Asphalt shingles are the most common choice in roofing for U.S. homes, and each year the construction industry produces an estimated 11 million tons of shingle waste. When lined up, it would stretch from New York to Los Angeles.
Most of the waste goes into landfills, but recycling asphalt roofing is becoming more and more prevalent. One-third of asphalt waste is currently recycled, and this number continues to rise. Unfortunately, shingle recycling is hit-or-miss, varies from state to state, and is not systematically tracked by any agency.
Asphalt shingles are made from a fiberglass or organic backing, asphalt cement and mineral fillers. These ingredients have several other potential uses, including:
Road construction. The materials listed above are also basic ingredients of the hot-mix asphalt used to build new roads, making the paving industry the number one user of reprocessed shingles.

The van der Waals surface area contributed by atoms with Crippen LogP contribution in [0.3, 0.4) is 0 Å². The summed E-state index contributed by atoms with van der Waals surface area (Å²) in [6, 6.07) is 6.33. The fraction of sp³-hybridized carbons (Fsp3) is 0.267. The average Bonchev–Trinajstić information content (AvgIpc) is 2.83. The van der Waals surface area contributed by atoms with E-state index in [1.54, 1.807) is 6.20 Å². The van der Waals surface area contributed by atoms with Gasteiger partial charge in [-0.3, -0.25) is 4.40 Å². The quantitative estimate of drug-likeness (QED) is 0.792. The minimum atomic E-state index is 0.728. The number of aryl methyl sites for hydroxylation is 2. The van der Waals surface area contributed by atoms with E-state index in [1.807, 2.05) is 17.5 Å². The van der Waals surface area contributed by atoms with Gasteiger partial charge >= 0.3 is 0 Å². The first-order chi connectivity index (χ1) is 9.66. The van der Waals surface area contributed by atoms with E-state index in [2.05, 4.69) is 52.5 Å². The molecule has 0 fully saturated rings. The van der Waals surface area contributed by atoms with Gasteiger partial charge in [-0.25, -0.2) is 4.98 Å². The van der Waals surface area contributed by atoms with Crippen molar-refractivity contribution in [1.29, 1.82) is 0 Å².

Repairing potholes. Ground-up shingles mixed with aggregate and an emulsion can be used as a cold patch for roads. The mix can even improve performance because of the shingles’ fiberglass content.
Aggregate. Ground and screened shingles can be mixed with gravel and used to cover unpaved roads. This minimizes dust, reduces vehicle noise and gives the road a longer life. Combining ground shingles with ground asphalt and concrete can also be a good road base for driveways.
New shingles. Some manufacturers have attempted to use scraps to make new shingles, some successful and others not.
Energy recovery. Using scrap shingles as a supplement for fuel is not an uncommon practice in Europe, as the material has an energy content of as much as 20,000 Btu (British thermal units) per pound. Air emission regulations in the United States have prevented a wider use of scarp shingles as fuel, but some manufacturers have practiced this.
Showalter practices shingle recycling for environmentally-conscious Chicago-area residents who wish to recycle their roofs. Visit our site or give us a call to learn more!
Courtesy of Green Building Advisor